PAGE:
And those glasses! My sister wore a similar pair in the 80s, only in pink, and she’s traumatised by the experience till this very day!
    Oh, and had Heinzy killed off Captain America right then and their, we wouldn’t have had to watch the other 2 boring hours of that dreadful movie… Now THAT’S something to think about…


    • LOL Agzy, you make me laugh. Well argued points. Heinz has an altogether sexy feel to the name. I can just feel that end-z droppppppping off my tongue. And yes, how admirably he performed his tasks with that hot suit. As for the glasses – yeah, my 1980s look was similar, and pink, like your sister’s. Actually: right back in fashion. Well, a Heinz is never out of fashion, anyway…


      • Honey, those glasses should NEVER come back! My poor sister has suffered enough so that future generations wouldn’t have to! And those glasses were pair with a haircut that looked like someone had placed a bowl on her head and had cut around it. Let’s stop the cycle of dodgy glasses and bad haircut abuse! Awkward 10-year-olds around the world have suffered enough 😉


  2. I enjoyed Richard’s bad guy characters… mainly Gizzy and Lucas (because they had a softer, jaded side) but I LOVE seeing him play the hero. 🙂 I didn’t like Heinz-Ketschup Kruger, which means he played his character well.


  3. Interesting post. I will be waiting for more “spoofs”. it’s not a bad picture but the cloths, hair and the glasses arn’t exactly made for Richard. And second he looks totally grazy and evil. So totally different from how cute Richard can look when he smiles or looks shy.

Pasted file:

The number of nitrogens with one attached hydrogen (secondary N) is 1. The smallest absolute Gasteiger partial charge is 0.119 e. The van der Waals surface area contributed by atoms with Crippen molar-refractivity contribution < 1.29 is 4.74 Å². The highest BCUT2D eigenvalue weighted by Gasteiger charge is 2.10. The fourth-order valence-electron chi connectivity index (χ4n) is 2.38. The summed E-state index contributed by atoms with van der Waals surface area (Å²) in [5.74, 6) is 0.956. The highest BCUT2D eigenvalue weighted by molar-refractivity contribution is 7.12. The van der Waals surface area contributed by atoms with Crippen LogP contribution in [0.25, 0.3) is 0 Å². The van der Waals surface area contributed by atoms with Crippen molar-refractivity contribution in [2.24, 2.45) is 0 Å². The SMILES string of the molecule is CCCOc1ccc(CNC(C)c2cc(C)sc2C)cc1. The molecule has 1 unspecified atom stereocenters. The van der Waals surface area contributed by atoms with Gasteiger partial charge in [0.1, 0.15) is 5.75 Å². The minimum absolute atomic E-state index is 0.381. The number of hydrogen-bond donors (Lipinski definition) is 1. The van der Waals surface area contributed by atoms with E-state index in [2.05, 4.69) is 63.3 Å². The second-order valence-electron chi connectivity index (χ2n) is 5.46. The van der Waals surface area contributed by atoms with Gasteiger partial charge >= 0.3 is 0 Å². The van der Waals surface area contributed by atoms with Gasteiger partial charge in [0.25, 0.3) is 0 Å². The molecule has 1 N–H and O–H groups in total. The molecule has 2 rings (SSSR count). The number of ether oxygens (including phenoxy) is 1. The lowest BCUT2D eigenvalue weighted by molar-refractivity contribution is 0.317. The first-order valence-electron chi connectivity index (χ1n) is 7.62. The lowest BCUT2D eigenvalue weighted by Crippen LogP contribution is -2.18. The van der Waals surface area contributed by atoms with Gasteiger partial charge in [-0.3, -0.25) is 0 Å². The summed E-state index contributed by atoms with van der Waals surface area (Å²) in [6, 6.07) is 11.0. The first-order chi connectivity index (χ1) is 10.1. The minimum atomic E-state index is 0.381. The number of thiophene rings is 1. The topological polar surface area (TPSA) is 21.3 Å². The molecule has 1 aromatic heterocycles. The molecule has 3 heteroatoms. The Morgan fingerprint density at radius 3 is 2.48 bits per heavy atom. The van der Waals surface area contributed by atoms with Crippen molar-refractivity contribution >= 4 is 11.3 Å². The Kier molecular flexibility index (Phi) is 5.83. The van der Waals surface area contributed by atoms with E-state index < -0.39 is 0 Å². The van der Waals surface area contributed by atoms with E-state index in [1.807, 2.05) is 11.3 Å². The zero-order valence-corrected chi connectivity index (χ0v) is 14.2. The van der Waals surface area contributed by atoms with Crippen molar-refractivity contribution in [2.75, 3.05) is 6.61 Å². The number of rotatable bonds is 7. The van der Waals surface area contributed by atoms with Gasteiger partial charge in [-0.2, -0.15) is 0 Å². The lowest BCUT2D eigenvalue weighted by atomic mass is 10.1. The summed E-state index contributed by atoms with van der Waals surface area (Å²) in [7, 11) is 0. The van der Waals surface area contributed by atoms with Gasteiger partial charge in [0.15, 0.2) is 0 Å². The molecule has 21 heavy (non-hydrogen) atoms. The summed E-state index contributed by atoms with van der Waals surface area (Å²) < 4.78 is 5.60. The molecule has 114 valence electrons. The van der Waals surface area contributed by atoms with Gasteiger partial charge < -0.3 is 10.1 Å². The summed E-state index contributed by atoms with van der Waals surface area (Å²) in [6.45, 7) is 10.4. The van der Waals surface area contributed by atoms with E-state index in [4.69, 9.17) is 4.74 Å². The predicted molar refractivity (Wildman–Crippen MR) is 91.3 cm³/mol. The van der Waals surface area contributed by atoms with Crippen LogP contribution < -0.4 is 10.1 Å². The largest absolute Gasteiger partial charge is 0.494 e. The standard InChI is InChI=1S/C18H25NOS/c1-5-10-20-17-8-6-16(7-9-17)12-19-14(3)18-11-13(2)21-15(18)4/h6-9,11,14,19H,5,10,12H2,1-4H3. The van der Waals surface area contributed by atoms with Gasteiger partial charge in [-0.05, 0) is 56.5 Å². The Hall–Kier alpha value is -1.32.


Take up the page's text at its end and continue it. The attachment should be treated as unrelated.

4. Howdy!
    I admit I really didn’t like Captain America. And RA was the one and only reason I watched the film. (I say “watched”; I tried to see it through to the end, but only managed another 20 minutes or so after Heinz made his exit, because it was soooo awful…in my humble option – sorry Captain America lovers – But the end I never did see… though I’m told I didn’t miss much!)
    Anyhoo, tangent!
    So RA was the only reason I watched it, and I do love him as the “bad guy” – not because “his bone structure looks menacing”, (tut! Such nonsense! Honestly, what is he like?), but because he has a knack for playing them so darn convincingly, and with such depth. He really does his acting homework! 😉
    As “baddies” go, I still prefer Guy in eyeliner to Kruger with the not as flattering as they could have been glasses (and i usually LOVE man with glasses).